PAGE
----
Opponents of Extending the Bush Tax Rates Should Study This Jobs Report

By any measure, today’s monthly jobs report was extremely disappointing. The topline unemployment rate jumped up to 9.8 percent. But this was just the tip of the iceberg. According to the payroll survey, total employment has been essentially flat for six months. The household survey is worse: flat for eight months.

Nor are the details of the report any more reassuring. Essentially, the economy created a puny 10,500 permanent jobs in the private sector, which were offset by 11,000 jobs lost in the government sector. The overall net increase of 39,000 jobs was due entirely to a surge in temporary help service employment.

To be sure, these jobs were certainly welcomed by those who got them. But this is no way to fire up a tepid economy. The economy needs to create about 150,000 jobs a month just to absorb net new entrants into the labor pool.

Obama’s personal metric of failure isn’t getting any prettier, either. The Obama jobs deficit is the difference between the level of employment he promised his policies would achieve and the current level of employment. The Obama jobs deficit now stands at 7.3 million jobs. He asked to be held responsible for results. Well, in the recent midterm elections, voters obliged him — by tossing out his fellow travelers by the score in Washington and by the thousands in state legislatures across the country.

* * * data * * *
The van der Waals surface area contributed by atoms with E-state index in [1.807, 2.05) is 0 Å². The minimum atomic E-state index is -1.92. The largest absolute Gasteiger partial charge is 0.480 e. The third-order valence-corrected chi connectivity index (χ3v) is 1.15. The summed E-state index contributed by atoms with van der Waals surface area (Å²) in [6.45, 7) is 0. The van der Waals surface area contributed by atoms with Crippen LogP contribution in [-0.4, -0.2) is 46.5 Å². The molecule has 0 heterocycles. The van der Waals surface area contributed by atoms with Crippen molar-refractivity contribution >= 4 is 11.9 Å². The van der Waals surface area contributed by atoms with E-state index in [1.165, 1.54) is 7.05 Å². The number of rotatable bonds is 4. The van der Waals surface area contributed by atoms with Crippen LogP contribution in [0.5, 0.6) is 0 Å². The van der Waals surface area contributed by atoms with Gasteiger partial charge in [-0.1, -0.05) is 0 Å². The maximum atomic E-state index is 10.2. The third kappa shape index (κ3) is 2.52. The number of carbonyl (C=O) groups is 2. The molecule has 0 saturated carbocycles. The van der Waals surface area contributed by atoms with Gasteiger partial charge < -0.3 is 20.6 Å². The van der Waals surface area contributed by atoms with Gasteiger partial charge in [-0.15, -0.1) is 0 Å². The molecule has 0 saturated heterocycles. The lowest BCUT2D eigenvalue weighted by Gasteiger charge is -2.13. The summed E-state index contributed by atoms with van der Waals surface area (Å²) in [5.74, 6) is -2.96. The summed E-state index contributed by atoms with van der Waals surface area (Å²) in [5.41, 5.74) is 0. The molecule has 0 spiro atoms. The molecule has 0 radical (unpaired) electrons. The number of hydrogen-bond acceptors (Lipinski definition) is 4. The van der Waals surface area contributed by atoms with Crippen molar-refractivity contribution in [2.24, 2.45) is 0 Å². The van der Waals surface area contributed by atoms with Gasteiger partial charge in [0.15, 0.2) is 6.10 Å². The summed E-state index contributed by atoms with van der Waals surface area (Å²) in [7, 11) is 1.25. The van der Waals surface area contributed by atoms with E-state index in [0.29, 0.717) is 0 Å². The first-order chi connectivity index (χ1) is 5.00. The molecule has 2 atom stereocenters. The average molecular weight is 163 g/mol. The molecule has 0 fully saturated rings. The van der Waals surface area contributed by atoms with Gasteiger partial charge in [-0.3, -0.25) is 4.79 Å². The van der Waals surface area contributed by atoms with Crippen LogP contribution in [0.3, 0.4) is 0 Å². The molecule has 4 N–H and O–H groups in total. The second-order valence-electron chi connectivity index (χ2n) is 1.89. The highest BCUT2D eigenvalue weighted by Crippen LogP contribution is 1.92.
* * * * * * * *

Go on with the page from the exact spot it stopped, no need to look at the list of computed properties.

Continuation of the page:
All this stands as stark backdrop to the two great fiscal-policy debates now under way in Washington. On the one hand, we have Speaker Nancy Pelosi and Senate Majority Leader Harry Reid doing everything they can to ensure that the Bush tax cuts expire, which will make taxes go up and employment go down. All the while President Obama is supposedly negotiating with congressional Republicans. Either the president is duplicitous, or he’s irrelevant. Neither bodes well for his agenda over the next two years.

The other great debate involves the Bowles-Simpson deficit reduction plan. Stripped down to its essentials, under this plan Social Security is reformed for the long run but nothing material happens in the short run. Medicare and Medicaid are barely touched. Overall, entitlement spending growth is cut from 6.5 percent annually to 6.2 percent. Meanwhile, Obamacare is protected and spending on balance continues to grow rapidly, except for defense. And, of course, taxes shoot to the highest levels in the nation’s history.

In short, this plan represents a grand compromise between the Left and the far Left, which makes one wonder why guys like Sens. Mike Crapo and Tom Coburn would support it. If you like big government, this is a great plan. If you enjoyed today’s dismal jobs report, this Bowles-Simpson plan is right up your alley.

J. D. Foster is Norman B.  Ture senior fellow in the economics of fiscal policy at the Heritage Foundation.